The closer at James Madison, Munson is a righthander with a thick, strong frame at 6-foot-2, 205 pounds. He has two average or better pitches that help him shut an offense down at the end of a game. His fastball consistently sits 90-93 mph and gets good sink and arm-side run thanks to good extension in his delivery. His second pitch is a power slider has been described from knee-buckling to an expletive. He gets hard, late depth to the pitch and it can stand alone at times. Occasionally, the break will get a little big on him, and the pitch will lack late bite. His arm is fresh because he was converted from being a high school catcher. He could be off the board before the end of the second round.
Jacob Petricka, rhp, Indiana State
The state of Indiana already had three top-two-rounds picks in Cowan High (Muncie) catcher Justin O'Conner and Ball State teammates Kolbrin Vitek and Perci Garner, and now a fourth has emerged. A righthander at Indiana State, Petricka has gotten stronger has the season has progressed, sitting at 92-94 mph, touching as high as 97 and maintaining that velocity deep into games. His breaking ball has improved as well, from a soft pitch to a power offering. In his most recent outing, he faced Missouri State lefty Mike Kickham (who should go in the first five rounds) and beat him 8-1, striking out 11 in a complete-game six-hitter. Petricka is now 7-4, 3.58 with 81 strikeouts in 75 innings.
Six-foot-4 and 180 pounds, Petricka has a loose arm. He began his college career at Iowa Western CC, sitting out 2007 while recovering from Tommy John surgery, and transferring to Indiana State for the 2009 season. The Yankees made him a 34th-round pick as a draft-eligible sophomore a year ago, when he topped out at 94 mph.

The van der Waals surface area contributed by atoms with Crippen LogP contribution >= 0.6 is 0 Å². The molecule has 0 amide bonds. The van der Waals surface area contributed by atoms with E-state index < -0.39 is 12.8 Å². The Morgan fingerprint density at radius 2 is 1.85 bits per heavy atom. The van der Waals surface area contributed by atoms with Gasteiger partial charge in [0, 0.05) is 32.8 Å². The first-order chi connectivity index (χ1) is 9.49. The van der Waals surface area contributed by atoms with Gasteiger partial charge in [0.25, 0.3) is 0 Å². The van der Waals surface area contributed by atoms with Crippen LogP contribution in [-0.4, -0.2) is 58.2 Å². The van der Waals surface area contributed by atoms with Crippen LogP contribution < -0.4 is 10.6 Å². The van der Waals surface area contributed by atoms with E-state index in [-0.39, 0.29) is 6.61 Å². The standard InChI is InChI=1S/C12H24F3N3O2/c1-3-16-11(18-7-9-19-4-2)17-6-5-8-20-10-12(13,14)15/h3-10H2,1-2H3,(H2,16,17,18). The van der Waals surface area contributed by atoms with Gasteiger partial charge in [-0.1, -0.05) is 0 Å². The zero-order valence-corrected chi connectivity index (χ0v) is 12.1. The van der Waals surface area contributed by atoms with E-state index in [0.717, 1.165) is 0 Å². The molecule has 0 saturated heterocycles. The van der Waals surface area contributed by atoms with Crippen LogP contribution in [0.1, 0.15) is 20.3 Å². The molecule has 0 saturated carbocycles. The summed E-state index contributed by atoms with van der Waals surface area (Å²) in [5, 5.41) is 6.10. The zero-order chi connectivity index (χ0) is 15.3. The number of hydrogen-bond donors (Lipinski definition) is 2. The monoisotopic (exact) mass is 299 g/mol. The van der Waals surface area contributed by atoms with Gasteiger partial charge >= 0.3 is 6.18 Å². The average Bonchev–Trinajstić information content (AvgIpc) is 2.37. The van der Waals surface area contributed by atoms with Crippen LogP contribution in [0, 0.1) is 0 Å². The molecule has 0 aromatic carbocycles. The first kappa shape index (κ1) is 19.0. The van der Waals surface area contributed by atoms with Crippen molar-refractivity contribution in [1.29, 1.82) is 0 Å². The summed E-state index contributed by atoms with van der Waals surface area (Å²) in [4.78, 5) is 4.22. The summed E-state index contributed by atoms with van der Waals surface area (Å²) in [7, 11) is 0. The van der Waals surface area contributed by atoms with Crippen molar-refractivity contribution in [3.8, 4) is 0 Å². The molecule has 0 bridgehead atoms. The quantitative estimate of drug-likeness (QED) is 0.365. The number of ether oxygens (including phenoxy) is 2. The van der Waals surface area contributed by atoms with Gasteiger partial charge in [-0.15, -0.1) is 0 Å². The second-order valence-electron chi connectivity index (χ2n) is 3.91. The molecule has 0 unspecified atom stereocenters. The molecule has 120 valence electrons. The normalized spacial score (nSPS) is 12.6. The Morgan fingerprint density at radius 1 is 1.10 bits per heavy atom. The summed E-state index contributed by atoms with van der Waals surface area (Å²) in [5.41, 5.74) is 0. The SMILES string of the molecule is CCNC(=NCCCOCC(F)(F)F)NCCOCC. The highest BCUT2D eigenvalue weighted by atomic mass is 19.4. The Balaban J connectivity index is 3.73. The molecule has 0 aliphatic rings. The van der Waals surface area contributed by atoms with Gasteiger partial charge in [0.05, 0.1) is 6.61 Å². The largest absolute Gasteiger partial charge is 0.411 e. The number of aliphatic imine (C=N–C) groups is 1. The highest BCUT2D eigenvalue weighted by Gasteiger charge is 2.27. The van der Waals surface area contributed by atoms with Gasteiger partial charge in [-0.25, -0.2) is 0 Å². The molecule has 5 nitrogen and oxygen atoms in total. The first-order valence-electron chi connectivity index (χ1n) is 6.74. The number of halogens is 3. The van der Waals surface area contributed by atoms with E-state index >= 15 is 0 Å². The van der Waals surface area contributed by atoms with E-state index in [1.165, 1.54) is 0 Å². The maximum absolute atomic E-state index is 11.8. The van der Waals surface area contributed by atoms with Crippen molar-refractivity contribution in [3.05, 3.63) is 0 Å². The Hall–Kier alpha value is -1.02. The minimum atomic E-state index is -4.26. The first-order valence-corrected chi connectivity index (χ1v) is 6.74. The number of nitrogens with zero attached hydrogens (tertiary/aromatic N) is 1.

Christopher Hawkins, ss/of, North Gwinnett HS, Suwanee, Ga.
Hawkins plays shortstop for North Gwinnett High and is projected to play third base for Tennessee, his college commitment. Most scouts don't see him staying in the dirt necessarily as a pro, but they do see tools that stand out even among Georgia's deep, talented class of high school athletes. Most project him as a center fielder thanks to his above-average speed; some scouts have seen some times that earn 70 grades, but Hawkins is a consistently above-average runner who should have the range to play center field. That has some scouts dreaming of Hawkins, a lefthanded hitter, as a poor man's Colby Rasmus, but he isn't as easy or fluid of an athlete as Rasmus was at the same stage.
Hawkins also has arm strength, and if his 6-foot-2, 210-pound frame proves too big for him to stay in center, he is athletic enough to handle a corner. Hawkins doesn't have Rasmus' all-around hitting ability, but he has a track record of success and has shown the ability to catch up to good fastballs this spring. Moreover, he's performed well in front of crosscheckers all spring, leading North Gwinnett to a playoff berth while surpassing double digits in home runs. The consensus view appears to be that Hawkins won't last past the fourth round and is likely to go as high as the second.
Contributing: Jim Callis, Conor Glassey, John Manuel and Nathan Rode